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  1. Data Management
  2. DM-5701

Create toy composite (AST/GWCS) model with supported components

    Details

    • Type: Story
    • Status: Done
    • Resolution: Done
    • Fix Version/s: None
    • Component/s: afw

      Description

      To help us evaluate WCS options, we need to create a relatively complicated composite model in AST and GWCS, using a few models currently available within the existing packages. A minimal composite model to test these things would include:

      • FITS linear transform
      • ccd distortion
      • optical model
      • FITS TAN WCS

      The middle steps do not need to be realistic models, just something that we can use to compare AST's and GWCS's respective interfaces and capabilities for creating the composite model, and test for differences in their results. We can then use this model to evaluate performance when run on different numbers of pixels.

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            Parejkoj John Parejko added a comment - - edited

            Pushed Russell's AST/GWCS comparison modifications, plus something to generate a simple FITS file, to the branch.

            Show
            Parejkoj John Parejko added a comment - - edited Pushed Russell's AST/GWCS comparison modifications, plus something to generate a simple FITS file, to the branch.
            Hide
            rowen Russell Owen added a comment - - edited

            Comparing GWCS and PyAST in Python

            The model is a 2nd order 2D polynomial for actual pixels to mean pixels,
            followed by a pure TAN WCS for mean pixels to sky.

            Times are in ┬Ásec and were measured on a mid 2012 Macbook Pro with a 2.6Ghz Intel Core i7.

            # points    GWCS    PyAST   GWCS    PyAST   ratio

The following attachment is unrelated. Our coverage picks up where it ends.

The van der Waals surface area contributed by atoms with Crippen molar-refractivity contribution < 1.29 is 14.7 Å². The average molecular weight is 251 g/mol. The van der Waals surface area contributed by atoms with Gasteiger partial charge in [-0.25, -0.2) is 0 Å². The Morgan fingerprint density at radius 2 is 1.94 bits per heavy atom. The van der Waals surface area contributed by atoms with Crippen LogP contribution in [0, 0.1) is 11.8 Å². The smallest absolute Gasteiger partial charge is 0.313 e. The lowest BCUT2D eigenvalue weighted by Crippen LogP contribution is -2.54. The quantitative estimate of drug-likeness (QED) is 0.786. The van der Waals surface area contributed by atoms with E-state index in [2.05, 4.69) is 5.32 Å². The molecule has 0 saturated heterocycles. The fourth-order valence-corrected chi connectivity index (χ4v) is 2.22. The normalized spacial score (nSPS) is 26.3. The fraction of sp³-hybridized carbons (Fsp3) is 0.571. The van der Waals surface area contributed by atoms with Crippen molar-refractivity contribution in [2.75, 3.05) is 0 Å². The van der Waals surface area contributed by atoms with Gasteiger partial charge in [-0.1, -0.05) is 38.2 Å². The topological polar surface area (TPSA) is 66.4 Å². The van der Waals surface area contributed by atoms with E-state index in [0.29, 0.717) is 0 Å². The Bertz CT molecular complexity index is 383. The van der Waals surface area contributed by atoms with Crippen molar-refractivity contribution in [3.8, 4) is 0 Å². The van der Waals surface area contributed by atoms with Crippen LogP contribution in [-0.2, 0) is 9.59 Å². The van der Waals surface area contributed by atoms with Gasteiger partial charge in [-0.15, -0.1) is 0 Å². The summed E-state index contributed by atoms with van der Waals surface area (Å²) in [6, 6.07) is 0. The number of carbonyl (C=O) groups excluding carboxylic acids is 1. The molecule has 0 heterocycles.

time    time    time/pt time/pt
            1e2         15200   62.3    152     0.623   24
            1e4         18900   2610    1.89    0.261   7.2
            1e6         346000  269000  0.346   0.269   1.3
            

            The code can also measure the use of PyAST's tranGrid, which interpolates, but the results are difficult to interpret because the timing, naturally, is dependent on the tolerance. In any case, the timings above are more relevant to warping, since warping does its own interpolation. Warping is especially interesting because it is requires fast WCS for good performance (though interpolation ameliorates this) and because it is not easily vectorized (suggesting it would be difficult to get good performance in python).

            Show
            rowen Russell Owen added a comment - - edited Comparing GWCS and PyAST in Python The model is a 2nd order 2D polynomial for actual pixels to mean pixels, followed by a pure TAN WCS for mean pixels to sky. Times are in ┬Ásec and were measured on a mid 2012 Macbook Pro with a 2.6Ghz Intel Core i7. # points GWCS PyAST GWCS PyAST ratio time time time/pt time/pt 1e2 15200 62.3 152 0.623 24 1e4 18900 2610 1.89 0.261 7.2 1e6 346000 269000 0.346 0.269 1.3 The code can also measure the use of PyAST's tranGrid , which interpolates, but the results are difficult to interpret because the timing, naturally, is dependent on the tolerance. In any case, the timings above are more relevant to warping, since warping does its own interpolation. Warping is especially interesting because it is requires fast WCS for good performance (though interpolation ameliorates this) and because it is not easily vectorized (suggesting it would be difficult to get good performance in python).

              People

              • Assignee:
                rowen Russell Owen
                Reporter:
                Parejkoj John Parejko
                Watchers:
                John Parejko, Russell Owen, Tim Jenness
              • Votes:
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                3 Start watching this issue

                Dates

                • Created:
                  Updated:
                  Resolved:

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